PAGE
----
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Prosecutor Ponders Charges in Missing Wilder Funds

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The Richmond commonwealth's attorney is asking for a second opinion in its investigation into missing campaign funds from Mayor L. Douglas Wilder's successful 1989 campaign for governor.

The case, involving about $172,000 in unaccounted for campaign expenditures, has been sent to a prosecutor outside the Richmond area for review, Commonwealth's Attorney Michael Herring says.

Herring declines to say whether the investigation is leaning in the direction of possible indictments, but he emphasizes that the review isn't targeting the mayor. Instead, Wilder's son and former campaign treasurer, Larry Wilder, is the sole subject of scrutiny.

"The mayor … never was and isn't a target now," says Herring, whose office initially hoped to have made a decision on the case before the beginning of the year.

"We have completed our internal review, which was very comprehensive — probably more so than we thought it would be at the beginning," Herring says. "Now we are getting a second opinion on our analysis."

Herring wouldn't disclose the jurisdiction reviewing his office's findings. He says that he hasn't been personally involved in the investigation, and that Chris Bullard, a senior prosecutor in the Richmond office, has spearheaded it.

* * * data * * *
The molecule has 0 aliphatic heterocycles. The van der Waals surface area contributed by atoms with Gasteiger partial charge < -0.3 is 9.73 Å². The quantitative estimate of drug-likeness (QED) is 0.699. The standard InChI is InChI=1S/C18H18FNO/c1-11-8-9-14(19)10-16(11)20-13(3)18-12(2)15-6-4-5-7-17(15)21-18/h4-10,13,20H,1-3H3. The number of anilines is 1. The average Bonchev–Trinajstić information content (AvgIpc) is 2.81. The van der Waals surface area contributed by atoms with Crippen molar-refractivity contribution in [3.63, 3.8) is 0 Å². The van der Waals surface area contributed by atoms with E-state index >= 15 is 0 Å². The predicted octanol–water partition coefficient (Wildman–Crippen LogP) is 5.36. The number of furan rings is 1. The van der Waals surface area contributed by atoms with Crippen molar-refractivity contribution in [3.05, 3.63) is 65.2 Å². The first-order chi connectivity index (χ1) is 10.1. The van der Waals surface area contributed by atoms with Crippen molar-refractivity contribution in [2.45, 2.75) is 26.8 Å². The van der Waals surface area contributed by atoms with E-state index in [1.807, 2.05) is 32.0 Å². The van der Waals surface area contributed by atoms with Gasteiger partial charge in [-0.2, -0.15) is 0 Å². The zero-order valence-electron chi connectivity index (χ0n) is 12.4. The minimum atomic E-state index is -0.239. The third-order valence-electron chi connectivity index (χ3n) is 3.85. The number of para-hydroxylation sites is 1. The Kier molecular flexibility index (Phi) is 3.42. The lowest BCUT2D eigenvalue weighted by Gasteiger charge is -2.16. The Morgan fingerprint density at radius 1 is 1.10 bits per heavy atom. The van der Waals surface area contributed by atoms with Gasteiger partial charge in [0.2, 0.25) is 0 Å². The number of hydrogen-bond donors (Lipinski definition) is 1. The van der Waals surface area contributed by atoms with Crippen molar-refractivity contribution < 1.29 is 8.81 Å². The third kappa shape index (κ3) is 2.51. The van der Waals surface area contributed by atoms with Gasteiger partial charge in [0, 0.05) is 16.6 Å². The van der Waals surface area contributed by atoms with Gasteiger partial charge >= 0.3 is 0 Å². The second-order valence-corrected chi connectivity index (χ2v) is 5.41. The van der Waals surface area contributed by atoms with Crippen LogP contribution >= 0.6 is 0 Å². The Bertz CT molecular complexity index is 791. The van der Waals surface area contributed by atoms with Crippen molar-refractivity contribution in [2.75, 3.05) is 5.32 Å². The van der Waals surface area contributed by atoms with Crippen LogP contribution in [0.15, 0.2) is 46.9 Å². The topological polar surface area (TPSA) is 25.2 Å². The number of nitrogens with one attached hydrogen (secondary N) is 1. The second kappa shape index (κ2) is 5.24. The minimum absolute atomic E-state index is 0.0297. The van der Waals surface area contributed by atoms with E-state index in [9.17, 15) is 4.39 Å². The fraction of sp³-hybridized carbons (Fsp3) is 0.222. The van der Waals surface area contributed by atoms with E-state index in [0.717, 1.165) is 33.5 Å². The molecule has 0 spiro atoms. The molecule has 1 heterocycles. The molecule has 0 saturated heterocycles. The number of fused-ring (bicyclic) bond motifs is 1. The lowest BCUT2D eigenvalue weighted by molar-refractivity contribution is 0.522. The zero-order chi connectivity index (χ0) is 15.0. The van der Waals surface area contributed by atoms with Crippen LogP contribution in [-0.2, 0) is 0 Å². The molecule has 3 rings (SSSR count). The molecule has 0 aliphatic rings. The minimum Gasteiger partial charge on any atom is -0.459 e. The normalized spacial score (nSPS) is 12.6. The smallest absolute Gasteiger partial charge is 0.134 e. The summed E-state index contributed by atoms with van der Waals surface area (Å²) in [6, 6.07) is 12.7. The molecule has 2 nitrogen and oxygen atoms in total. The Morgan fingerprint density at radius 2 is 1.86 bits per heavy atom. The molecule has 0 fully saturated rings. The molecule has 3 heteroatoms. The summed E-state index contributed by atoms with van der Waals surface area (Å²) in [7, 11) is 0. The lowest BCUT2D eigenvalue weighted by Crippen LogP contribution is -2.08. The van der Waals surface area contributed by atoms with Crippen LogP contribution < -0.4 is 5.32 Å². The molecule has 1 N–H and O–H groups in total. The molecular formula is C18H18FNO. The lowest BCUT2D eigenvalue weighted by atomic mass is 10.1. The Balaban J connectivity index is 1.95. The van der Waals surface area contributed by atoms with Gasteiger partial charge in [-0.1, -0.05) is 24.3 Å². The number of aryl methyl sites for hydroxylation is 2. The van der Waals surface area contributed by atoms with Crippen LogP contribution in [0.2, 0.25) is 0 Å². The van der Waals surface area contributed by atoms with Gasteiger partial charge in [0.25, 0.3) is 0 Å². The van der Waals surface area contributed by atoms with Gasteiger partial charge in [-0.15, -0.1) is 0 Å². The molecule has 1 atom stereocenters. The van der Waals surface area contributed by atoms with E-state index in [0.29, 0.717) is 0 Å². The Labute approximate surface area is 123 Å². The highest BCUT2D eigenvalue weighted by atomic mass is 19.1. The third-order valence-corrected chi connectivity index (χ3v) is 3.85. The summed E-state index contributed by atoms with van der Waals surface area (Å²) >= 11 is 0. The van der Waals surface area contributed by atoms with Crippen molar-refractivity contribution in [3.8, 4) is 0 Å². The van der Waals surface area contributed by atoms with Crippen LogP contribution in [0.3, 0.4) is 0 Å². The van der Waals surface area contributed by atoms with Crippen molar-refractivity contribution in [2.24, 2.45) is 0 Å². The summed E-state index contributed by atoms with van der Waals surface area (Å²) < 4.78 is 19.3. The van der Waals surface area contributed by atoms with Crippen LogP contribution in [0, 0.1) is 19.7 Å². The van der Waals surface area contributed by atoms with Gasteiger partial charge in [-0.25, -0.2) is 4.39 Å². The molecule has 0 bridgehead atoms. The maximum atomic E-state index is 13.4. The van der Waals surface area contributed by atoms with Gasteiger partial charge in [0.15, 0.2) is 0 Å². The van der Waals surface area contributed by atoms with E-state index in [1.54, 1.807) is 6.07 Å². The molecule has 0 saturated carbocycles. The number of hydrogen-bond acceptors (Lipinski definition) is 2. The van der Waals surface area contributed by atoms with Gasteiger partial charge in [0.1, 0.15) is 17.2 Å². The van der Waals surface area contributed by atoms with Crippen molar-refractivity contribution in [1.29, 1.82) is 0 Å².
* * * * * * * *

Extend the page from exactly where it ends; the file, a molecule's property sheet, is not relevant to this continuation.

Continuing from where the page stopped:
"What I have done is literally Chinese-walled myself in — one, because of my relationship with some of the witnesses," Herring says. "I have known Larry Wilder for years and was very good friends with his sister."

The investigation has come down to a simple question of whether the unaccounted-for expenditures, discovered by the State Board of Elections in 2004, violated state laws when the alleged improprieties occurred, Herring says.

He says it's not a question of whether there was access to the funds, or how they were used, but whether that access was illegal. Herring says he believes Bullard has established how the missing funds were used.

"Was the access to the funds illegal or not?" Herring says, summing up Bullard's investigation.

Herring still declines to give a solid timeline for when his office — or an outside prosecutor — might move on the case. "Whether [Bullard] has concluded he wants to indict or not," he says, "I couldn't tell you." S

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